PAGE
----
narrowing at the loins. The body is short and well rounded. The chest is broad, deep, and full; well ribbed with the belly tucked up. The tail is either straight or screwed (but not curly), short, hung low,
thick root and fine tip; carried low in repose.
Forequarters: Forelegs are short, stout, straight, muscular and set wide apart. Dewclaws may be removed. Feet are moderate in size, compact and firmly set. Toes compact, well split up, with high
knuckles and short stubby nails.
Hindquarters: Hind legs are strong and muscular, longer than the forelegs, so as to elevate the loins above the shoulders. Hocks well let down. Feet are moderate in size, compact and firmly set. Toes
compact, well split up, with high knuckles and short stubby nails; hind feet slightly longer than forefeet.
Coat: Coat is moderately fine, brilliant, short and smooth. Skin is soft and loose, especially at the head and shoulders, forming wrinkles.
Color: Acceptable colors - All brindle, fawn, white, brindle and white, and any color except those which constitute disqualification. All colors are acceptable with the exception of solid black, mouse, liver,
black and tan, black and white, and white with black, which are disqualifications. Black means black without a trace of brindle.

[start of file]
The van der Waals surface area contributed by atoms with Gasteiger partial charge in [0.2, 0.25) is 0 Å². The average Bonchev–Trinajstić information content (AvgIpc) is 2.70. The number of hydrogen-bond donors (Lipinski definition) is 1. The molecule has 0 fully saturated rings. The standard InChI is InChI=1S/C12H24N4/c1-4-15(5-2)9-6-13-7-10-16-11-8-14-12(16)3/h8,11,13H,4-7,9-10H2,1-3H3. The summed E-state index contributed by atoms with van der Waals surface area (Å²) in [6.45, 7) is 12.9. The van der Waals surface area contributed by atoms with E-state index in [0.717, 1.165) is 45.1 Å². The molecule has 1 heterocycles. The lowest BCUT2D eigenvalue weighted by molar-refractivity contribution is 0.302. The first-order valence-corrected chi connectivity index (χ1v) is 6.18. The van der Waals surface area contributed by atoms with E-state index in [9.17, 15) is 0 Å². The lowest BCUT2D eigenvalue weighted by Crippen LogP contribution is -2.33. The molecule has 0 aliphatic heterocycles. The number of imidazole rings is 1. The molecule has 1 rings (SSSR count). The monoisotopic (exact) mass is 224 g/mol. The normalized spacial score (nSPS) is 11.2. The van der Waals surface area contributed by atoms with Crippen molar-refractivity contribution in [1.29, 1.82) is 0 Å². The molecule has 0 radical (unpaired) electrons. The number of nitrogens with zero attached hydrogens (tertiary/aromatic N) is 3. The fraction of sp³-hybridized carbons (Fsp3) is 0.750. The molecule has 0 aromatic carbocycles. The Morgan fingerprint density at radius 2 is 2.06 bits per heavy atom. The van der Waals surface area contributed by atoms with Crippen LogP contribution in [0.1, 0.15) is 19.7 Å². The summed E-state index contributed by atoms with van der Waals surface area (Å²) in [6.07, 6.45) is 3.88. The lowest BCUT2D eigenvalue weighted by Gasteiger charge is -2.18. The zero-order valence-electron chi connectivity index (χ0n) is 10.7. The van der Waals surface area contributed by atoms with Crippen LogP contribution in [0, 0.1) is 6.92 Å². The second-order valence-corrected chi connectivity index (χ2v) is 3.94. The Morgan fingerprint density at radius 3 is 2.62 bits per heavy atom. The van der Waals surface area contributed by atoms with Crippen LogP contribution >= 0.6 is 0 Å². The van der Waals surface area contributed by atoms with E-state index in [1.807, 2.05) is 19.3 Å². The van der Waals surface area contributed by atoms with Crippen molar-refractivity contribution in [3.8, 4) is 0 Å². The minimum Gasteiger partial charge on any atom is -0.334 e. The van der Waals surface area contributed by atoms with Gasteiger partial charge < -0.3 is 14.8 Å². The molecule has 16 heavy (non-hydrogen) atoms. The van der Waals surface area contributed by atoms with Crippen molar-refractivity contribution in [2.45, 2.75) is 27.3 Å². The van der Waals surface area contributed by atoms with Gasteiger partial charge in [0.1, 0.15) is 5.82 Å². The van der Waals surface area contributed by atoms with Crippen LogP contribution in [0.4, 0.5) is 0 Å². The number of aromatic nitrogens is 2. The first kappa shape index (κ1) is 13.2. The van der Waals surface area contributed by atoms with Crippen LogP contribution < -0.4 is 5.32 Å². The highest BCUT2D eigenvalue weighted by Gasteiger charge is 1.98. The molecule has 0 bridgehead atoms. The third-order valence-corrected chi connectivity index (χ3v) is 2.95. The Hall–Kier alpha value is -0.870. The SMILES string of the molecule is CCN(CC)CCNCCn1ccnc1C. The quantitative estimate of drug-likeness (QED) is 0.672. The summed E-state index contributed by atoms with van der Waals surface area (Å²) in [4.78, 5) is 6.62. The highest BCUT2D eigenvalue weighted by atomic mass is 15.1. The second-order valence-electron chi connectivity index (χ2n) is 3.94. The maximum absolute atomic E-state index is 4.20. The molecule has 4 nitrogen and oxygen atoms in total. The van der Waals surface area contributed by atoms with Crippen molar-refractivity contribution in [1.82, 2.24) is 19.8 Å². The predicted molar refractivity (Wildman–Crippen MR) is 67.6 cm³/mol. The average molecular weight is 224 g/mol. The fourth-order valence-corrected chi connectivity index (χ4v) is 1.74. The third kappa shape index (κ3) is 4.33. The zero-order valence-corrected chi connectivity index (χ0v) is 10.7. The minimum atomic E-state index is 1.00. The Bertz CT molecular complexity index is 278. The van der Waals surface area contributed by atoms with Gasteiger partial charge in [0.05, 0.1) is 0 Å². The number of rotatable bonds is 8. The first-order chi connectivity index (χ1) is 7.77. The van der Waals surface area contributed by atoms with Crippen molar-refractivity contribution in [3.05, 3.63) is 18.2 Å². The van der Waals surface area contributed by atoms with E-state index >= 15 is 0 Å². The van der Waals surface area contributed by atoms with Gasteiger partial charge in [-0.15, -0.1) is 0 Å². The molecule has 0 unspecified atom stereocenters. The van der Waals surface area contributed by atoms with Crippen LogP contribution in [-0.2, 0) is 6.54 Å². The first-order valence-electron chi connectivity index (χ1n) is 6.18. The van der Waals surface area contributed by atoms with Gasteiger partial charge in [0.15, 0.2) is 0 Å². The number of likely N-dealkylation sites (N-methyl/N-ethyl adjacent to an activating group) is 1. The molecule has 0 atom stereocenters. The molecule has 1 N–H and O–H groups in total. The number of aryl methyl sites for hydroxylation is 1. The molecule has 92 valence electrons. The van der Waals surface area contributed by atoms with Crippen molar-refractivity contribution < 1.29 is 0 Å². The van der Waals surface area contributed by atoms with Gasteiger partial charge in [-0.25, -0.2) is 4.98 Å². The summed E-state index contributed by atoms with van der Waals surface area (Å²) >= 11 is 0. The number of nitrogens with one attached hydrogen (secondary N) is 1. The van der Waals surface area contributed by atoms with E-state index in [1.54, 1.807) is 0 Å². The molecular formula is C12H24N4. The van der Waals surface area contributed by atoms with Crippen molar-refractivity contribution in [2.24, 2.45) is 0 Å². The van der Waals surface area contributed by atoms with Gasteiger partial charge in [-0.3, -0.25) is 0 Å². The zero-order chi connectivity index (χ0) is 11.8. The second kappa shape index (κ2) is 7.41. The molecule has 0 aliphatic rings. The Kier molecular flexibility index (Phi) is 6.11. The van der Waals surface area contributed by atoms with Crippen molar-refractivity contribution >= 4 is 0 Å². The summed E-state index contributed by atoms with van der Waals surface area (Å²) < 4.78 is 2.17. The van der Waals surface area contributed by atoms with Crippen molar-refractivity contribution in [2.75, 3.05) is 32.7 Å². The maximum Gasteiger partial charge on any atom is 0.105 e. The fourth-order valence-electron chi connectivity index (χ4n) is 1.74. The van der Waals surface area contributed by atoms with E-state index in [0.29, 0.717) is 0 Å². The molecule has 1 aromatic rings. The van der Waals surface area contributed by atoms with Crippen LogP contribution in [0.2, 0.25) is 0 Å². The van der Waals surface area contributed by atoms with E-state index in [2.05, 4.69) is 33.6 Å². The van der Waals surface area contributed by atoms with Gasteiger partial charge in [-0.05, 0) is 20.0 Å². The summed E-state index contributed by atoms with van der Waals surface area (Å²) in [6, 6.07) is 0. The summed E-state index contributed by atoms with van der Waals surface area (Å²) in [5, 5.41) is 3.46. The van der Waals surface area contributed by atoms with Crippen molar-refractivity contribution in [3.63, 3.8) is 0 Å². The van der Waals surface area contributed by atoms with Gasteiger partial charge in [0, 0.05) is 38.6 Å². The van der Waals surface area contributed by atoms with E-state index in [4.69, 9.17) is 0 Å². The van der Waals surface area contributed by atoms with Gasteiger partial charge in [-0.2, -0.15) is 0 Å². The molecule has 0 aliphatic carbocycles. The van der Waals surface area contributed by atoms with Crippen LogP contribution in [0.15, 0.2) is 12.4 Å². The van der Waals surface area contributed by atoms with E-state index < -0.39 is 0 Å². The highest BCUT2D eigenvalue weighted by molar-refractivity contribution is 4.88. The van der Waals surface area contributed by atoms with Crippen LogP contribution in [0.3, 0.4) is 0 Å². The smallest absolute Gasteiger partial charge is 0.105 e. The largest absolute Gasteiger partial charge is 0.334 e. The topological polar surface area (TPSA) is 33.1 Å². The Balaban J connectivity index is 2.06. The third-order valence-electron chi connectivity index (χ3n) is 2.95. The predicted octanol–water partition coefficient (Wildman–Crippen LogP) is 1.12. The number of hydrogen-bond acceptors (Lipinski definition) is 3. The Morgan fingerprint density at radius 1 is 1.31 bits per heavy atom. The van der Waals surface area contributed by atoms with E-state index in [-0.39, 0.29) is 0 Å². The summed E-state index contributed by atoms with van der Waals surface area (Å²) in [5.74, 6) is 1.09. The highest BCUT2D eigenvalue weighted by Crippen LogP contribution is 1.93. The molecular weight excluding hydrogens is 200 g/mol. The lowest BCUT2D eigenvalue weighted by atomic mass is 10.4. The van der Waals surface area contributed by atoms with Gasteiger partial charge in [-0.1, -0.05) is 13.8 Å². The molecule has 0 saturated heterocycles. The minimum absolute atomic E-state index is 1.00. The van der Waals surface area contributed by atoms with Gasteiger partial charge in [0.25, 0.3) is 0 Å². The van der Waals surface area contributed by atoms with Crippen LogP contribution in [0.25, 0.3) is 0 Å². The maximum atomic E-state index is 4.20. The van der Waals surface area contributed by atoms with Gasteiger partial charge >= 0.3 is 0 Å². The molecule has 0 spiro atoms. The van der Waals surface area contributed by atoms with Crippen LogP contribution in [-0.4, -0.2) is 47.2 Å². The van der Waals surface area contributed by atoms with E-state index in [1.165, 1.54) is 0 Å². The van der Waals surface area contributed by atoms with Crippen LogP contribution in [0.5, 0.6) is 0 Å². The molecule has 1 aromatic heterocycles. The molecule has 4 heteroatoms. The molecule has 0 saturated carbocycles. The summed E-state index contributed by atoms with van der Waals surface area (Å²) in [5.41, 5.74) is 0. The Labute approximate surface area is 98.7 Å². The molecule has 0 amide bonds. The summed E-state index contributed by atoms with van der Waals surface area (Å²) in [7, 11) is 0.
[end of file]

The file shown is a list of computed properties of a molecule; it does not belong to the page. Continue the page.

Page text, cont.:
Gait: Correct gait is double tracking with reach and drive; the action is unrestrained, free and vigorous.
Temperament: Well behaved, adaptable, and comfortable companions with an affectionate nature and even disposition; generally active, alert, and playful, but not unduly boisterous.
Disqualifications: Any alteration other than removal of dewclaws. Over 28 pounds in weight. Other than bat ears. Nose other than black, except in the case of lighter colored dogs, where a lighter
colored nose is acceptable. Solid black, mouse, liver, black and tan, black and white, and white with black. Black means black without a trace of brindle.

Approved June 10, 1991
Effective July 31, 1991
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Country of Origin: The French Bulldog is a descendant of the English Bulldog, which was bred in England in the 1500’s for bull baiting, a popular gambling ‘sport’ in which one or more dogs were
matched up against a chained bull (or bear). The French Bulldog (also ‘Bouledogue Francais’ or ‘Frenchie’) was developed during the Industrial Revolution when workers, primarily lace makers, traveled
from Britain to France, bringing smaller Bulldogs with them as companions. Unlike English breeders, French breeders preferred erect ‘bat’ ears and selected for small size and docile temperament. The
breed caught on with the upper class, and was brought back to America by wealthy travelers, where it was popularized via spectacular dog shows.